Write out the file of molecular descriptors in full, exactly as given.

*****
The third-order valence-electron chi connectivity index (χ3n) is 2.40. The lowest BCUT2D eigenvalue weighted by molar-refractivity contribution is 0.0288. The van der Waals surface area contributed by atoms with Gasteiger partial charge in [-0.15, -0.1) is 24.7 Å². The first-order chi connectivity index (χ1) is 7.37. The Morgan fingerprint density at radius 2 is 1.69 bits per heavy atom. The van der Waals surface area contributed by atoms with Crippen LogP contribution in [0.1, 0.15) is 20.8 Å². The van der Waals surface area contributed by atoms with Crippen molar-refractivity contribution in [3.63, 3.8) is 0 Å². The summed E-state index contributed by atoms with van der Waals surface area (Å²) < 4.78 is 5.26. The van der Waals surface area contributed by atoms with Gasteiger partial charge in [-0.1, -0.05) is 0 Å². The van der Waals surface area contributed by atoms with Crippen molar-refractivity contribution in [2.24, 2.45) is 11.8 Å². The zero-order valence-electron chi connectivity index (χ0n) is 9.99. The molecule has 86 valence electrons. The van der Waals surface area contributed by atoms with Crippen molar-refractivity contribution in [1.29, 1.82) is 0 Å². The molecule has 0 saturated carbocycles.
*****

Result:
The third-order valence-electron chi connectivity index (χ3n) is 2.40. The lowest BCUT2D eigenvalue weighted by molar-refractivity contribution is 0.0288. The van der Waals surface area contributed by atoms with Gasteiger partial charge in [-0.15, -0.1) is 24.7 Å². The first-order chi connectivity index (χ1) is 7.37. The Morgan fingerprint density at radius 2 is 1.69 bits per heavy atom. The van der Waals surface area contributed by atoms with Crippen LogP contribution in [0.1, 0.15) is 20.8 Å². The van der Waals surface area contributed by atoms with Crippen molar-refractivity contribution in [3.63, 3.8) is 0 Å². The summed E-state index contributed by atoms with van der Waals surface area (Å²) < 4.78 is 5.26. The van der Waals surface area contributed by atoms with Gasteiger partial charge in [-0.1, -0.05) is 0 Å². The van der Waals surface area contributed by atoms with Crippen molar-refractivity contribution in [2.24, 2.45) is 11.8 Å². The zero-order valence-electron chi connectivity index (χ0n) is 9.99. The molecule has 86 valence electrons. The van der Waals surface area contributed by atoms with Crippen molar-refractivity contribution in [1.29, 1.82) is 0 Å². The molecule has 0 saturated carbocycles.